This Health Affairs blog post describes an emerging strategy of health funders to develop long-term collaborative relationships with their peers to tackle complex health and health care challenges, focusing on a partnership between the Robert Wood Johnson Foundation and the Episcopal Health Foundation to advance safety-net payment reform in Texas.
Research indicates that integrated care management strategies such as health homes and evidence-based models such as Collaborative Care can improve outcomes for people with complex, co-morbid physical and behavioral health conditions while potentially reducing costs.
The Excellence in Mental Health and Addiction Act, one of the most significant developments in behavioral health funding in decades, was designed to increase Americans’ access to community mental health and substance use treatment services via the creation of Certified Community Behavioral Health Centers (CCBHCs) in 8 states, while improving Medicaid reimbursement for these services.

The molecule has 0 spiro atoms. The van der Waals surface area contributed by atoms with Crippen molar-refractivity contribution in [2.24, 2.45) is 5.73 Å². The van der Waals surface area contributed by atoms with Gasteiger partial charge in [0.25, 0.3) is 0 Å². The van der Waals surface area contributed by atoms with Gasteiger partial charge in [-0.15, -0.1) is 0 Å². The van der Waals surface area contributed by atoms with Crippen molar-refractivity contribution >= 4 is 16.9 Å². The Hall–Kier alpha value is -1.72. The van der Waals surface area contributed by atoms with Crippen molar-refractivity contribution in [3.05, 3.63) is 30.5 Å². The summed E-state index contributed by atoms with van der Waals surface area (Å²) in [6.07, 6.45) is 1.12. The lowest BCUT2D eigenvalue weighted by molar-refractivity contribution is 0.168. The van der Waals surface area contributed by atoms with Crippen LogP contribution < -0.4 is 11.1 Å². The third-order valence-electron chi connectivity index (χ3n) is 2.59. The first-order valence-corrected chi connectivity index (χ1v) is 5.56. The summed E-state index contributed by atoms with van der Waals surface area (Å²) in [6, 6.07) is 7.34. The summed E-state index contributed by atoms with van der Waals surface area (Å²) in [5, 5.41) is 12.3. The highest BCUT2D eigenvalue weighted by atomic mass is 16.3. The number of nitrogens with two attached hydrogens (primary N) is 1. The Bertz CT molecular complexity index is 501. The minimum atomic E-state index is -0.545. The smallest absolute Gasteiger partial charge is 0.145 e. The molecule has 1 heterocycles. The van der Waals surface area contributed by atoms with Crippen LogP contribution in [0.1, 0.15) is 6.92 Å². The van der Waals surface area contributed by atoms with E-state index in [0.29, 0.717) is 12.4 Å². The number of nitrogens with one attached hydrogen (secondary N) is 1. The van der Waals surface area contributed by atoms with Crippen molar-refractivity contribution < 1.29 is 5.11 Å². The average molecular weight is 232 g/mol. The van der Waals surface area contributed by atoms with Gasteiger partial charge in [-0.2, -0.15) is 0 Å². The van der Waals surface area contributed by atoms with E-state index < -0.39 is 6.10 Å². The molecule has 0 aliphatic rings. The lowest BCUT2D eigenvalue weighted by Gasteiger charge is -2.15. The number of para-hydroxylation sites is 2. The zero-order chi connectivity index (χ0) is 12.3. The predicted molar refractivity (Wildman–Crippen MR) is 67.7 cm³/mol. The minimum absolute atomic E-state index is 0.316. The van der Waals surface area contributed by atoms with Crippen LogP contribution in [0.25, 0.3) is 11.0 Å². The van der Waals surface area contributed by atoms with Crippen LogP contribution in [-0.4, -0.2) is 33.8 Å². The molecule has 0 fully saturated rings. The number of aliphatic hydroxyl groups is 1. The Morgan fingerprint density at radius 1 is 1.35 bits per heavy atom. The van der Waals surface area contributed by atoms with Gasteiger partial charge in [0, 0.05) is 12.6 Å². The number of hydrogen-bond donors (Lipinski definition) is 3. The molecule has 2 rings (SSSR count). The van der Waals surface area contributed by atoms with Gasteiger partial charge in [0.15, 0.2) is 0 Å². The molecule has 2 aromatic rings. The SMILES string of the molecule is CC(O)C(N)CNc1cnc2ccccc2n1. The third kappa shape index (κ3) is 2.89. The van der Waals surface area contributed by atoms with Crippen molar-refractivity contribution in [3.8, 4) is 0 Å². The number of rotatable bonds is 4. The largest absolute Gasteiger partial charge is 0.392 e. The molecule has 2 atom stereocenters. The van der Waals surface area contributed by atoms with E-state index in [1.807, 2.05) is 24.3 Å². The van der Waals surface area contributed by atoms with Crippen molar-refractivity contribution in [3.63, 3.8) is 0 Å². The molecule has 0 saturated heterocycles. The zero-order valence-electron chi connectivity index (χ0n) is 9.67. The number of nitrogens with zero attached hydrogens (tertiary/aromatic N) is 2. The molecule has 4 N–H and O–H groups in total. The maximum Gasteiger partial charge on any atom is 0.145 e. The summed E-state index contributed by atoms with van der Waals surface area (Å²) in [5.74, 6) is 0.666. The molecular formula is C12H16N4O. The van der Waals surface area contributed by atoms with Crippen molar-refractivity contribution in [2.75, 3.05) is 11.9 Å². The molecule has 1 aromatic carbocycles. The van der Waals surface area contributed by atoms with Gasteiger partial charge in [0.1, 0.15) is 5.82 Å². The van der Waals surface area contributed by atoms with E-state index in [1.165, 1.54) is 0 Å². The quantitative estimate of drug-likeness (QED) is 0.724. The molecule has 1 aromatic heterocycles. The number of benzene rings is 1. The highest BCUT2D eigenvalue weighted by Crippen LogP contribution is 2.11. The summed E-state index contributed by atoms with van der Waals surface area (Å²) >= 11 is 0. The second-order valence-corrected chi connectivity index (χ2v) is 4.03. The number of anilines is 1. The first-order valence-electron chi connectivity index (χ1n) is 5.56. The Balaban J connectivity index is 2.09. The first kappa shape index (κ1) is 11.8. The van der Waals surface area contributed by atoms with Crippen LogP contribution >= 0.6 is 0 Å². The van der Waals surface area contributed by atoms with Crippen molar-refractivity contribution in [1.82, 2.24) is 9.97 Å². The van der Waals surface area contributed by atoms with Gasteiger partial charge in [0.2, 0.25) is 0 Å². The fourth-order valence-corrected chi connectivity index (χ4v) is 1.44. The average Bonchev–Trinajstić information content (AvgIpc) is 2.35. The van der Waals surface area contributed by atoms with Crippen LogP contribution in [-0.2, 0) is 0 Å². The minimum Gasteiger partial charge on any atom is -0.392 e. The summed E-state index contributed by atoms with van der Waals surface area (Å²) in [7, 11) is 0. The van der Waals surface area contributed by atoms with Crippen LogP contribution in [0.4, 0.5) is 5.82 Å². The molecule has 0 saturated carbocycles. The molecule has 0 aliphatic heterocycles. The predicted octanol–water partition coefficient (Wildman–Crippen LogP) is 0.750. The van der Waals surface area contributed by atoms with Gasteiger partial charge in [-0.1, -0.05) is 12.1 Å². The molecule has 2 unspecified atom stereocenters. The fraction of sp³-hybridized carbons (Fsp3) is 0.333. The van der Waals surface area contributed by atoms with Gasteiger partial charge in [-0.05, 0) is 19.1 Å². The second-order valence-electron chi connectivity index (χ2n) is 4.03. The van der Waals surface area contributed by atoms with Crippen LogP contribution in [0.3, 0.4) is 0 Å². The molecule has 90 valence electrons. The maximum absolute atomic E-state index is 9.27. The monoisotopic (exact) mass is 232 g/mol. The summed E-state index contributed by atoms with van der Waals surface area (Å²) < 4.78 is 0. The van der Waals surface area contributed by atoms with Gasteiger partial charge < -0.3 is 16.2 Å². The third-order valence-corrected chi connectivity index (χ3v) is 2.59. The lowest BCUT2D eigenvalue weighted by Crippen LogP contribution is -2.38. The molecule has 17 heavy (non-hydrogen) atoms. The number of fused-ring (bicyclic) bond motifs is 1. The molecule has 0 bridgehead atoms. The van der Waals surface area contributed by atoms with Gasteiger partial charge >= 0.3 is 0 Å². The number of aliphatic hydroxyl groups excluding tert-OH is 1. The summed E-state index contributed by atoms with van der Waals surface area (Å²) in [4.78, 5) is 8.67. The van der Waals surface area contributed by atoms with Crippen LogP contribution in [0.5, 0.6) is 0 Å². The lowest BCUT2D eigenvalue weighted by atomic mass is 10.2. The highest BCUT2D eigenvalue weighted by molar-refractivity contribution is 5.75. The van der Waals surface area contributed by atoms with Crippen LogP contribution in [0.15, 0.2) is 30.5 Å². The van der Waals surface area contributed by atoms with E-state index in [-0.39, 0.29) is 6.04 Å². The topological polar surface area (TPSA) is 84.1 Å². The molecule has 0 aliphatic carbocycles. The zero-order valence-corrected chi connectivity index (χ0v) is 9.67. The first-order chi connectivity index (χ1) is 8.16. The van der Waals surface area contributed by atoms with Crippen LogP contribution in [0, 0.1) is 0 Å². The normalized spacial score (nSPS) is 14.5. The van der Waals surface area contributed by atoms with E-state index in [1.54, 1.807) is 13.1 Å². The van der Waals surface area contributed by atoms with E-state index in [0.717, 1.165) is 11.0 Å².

Through the State Innovation Model initiative, health home state plan option, and other Medicaid authorities, states have made significant investments to develop and implement payment and delivery system reforms that better integrate the physical and behavioral health systems.
This case study summarizes financing and workforce policies that can be used by states to expand treatment access and capacity for opioid use disorder (OUD), focusing especially on medication-assisted treatment (MAT).
The Institute for Clinical Systems Improvement (ICSI) launched its DIAMOND (Depression Improvement Across Minnesota, Offering a New Direction) model in 2008 to change how care for patients with depression was delivered and paid for in primary care.